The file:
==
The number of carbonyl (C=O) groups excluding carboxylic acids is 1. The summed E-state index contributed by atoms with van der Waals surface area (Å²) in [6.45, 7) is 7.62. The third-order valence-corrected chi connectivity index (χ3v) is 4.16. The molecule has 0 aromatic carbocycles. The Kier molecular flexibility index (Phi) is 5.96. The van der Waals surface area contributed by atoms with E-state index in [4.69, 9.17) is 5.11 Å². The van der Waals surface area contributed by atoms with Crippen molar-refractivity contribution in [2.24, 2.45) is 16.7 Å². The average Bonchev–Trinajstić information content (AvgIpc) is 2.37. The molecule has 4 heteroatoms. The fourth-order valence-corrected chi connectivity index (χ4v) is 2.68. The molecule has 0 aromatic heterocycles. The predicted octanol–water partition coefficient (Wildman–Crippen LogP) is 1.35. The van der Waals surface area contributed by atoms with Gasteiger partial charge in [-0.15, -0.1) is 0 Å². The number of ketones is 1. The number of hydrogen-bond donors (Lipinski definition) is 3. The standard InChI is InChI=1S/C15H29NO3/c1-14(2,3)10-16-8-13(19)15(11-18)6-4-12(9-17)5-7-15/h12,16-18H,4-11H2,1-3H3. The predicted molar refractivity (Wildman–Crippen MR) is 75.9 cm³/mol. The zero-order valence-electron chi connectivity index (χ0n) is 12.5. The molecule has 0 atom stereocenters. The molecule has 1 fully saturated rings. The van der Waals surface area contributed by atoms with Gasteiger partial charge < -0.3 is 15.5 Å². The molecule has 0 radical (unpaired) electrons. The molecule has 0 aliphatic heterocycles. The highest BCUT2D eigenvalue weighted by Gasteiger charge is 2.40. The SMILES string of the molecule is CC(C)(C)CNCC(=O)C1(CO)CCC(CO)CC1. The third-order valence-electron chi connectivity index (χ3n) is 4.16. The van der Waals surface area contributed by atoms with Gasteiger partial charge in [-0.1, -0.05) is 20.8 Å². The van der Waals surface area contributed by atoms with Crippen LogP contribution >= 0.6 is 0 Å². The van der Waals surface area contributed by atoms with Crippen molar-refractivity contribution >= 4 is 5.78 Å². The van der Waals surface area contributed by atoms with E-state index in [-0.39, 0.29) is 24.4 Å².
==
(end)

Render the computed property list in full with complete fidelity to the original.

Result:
The number of carbonyl (C=O) groups excluding carboxylic acids is 1. The summed E-state index contributed by atoms with van der Waals surface area (Å²) in [6.45, 7) is 7.62. The third-order valence-corrected chi connectivity index (χ3v) is 4.16. The molecule has 0 aromatic carbocycles. The Kier molecular flexibility index (Phi) is 5.96. The van der Waals surface area contributed by atoms with E-state index in [4.69, 9.17) is 5.11 Å². The van der Waals surface area contributed by atoms with Crippen molar-refractivity contribution in [2.24, 2.45) is 16.7 Å². The average Bonchev–Trinajstić information content (AvgIpc) is 2.37. The molecule has 4 heteroatoms. The fourth-order valence-corrected chi connectivity index (χ4v) is 2.68. The molecule has 0 aromatic heterocycles. The predicted octanol–water partition coefficient (Wildman–Crippen LogP) is 1.35. The van der Waals surface area contributed by atoms with Gasteiger partial charge in [-0.15, -0.1) is 0 Å². The number of ketones is 1. The number of hydrogen-bond donors (Lipinski definition) is 3. The standard InChI is InChI=1S/C15H29NO3/c1-14(2,3)10-16-8-13(19)15(11-18)6-4-12(9-17)5-7-15/h12,16-18H,4-11H2,1-3H3. The predicted molar refractivity (Wildman–Crippen MR) is 75.9 cm³/mol. The zero-order valence-electron chi connectivity index (χ0n) is 12.5. The molecule has 0 atom stereocenters. The molecule has 1 fully saturated rings. The van der Waals surface area contributed by atoms with Gasteiger partial charge < -0.3 is 15.5 Å². The molecule has 0 radical (unpaired) electrons. The molecule has 0 aliphatic heterocycles. The highest BCUT2D eigenvalue weighted by Gasteiger charge is 2.40. The SMILES string of the molecule is CC(C)(C)CNCC(=O)C1(CO)CCC(CO)CC1. The third-order valence-electron chi connectivity index (χ3n) is 4.16. The van der Waals surface area contributed by atoms with Gasteiger partial charge in [-0.1, -0.05) is 20.8 Å². The van der Waals surface area contributed by atoms with Crippen LogP contribution >= 0.6 is 0 Å². The van der Waals surface area contributed by atoms with Crippen molar-refractivity contribution >= 4 is 5.78 Å². The van der Waals surface area contributed by atoms with E-state index in [-0.39, 0.29) is 24.4 Å².